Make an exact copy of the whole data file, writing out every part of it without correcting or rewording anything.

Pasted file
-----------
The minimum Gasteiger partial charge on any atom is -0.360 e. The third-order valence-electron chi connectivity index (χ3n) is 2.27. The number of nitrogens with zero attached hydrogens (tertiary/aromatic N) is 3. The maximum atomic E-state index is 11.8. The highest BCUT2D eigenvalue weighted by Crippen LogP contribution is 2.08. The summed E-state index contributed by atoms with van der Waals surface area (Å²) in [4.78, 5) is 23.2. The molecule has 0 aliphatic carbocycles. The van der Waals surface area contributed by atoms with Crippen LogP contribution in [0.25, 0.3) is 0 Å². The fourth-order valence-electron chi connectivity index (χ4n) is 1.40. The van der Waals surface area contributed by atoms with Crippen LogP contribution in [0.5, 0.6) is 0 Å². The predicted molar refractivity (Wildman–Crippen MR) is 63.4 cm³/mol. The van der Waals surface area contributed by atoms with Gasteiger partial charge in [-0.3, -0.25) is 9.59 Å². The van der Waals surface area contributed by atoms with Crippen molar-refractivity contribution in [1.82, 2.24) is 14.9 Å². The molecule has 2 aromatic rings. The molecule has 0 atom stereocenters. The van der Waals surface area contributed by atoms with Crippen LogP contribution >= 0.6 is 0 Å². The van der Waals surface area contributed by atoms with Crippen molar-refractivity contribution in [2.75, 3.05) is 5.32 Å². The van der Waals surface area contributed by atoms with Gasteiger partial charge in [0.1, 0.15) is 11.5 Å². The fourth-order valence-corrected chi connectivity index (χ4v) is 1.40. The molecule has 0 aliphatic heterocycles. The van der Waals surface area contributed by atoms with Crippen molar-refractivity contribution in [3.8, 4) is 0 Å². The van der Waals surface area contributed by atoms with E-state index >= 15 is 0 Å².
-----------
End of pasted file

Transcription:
The minimum Gasteiger partial charge on any atom is -0.360 e. The third-order valence-electron chi connectivity index (χ3n) is 2.27. The number of nitrogens with zero attached hydrogens (tertiary/aromatic N) is 3. The maximum atomic E-state index is 11.8. The highest BCUT2D eigenvalue weighted by Crippen LogP contribution is 2.08. The summed E-state index contributed by atoms with van der Waals surface area (Å²) in [4.78, 5) is 23.2. The molecule has 0 aliphatic carbocycles. The van der Waals surface area contributed by atoms with Crippen LogP contribution in [0.25, 0.3) is 0 Å². The fourth-order valence-electron chi connectivity index (χ4n) is 1.40. The van der Waals surface area contributed by atoms with Crippen LogP contribution in [0.5, 0.6) is 0 Å². The predicted molar refractivity (Wildman–Crippen MR) is 63.4 cm³/mol. The van der Waals surface area contributed by atoms with Gasteiger partial charge in [-0.3, -0.25) is 9.59 Å². The van der Waals surface area contributed by atoms with Crippen molar-refractivity contribution in [1.82, 2.24) is 14.9 Å². The molecule has 2 aromatic rings. The molecule has 0 atom stereocenters. The van der Waals surface area contributed by atoms with Crippen LogP contribution >= 0.6 is 0 Å². The van der Waals surface area contributed by atoms with Crippen molar-refractivity contribution in [2.75, 3.05) is 5.32 Å². The van der Waals surface area contributed by atoms with Gasteiger partial charge in [0.1, 0.15) is 11.5 Å². The fourth-order valence-corrected chi connectivity index (χ4v) is 1.40. The molecule has 0 aliphatic heterocycles. The van der Waals surface area contributed by atoms with Crippen molar-refractivity contribution in [3.8, 4) is 0 Å². The van der Waals surface area contributed by atoms with E-state index >= 15 is 0 Å².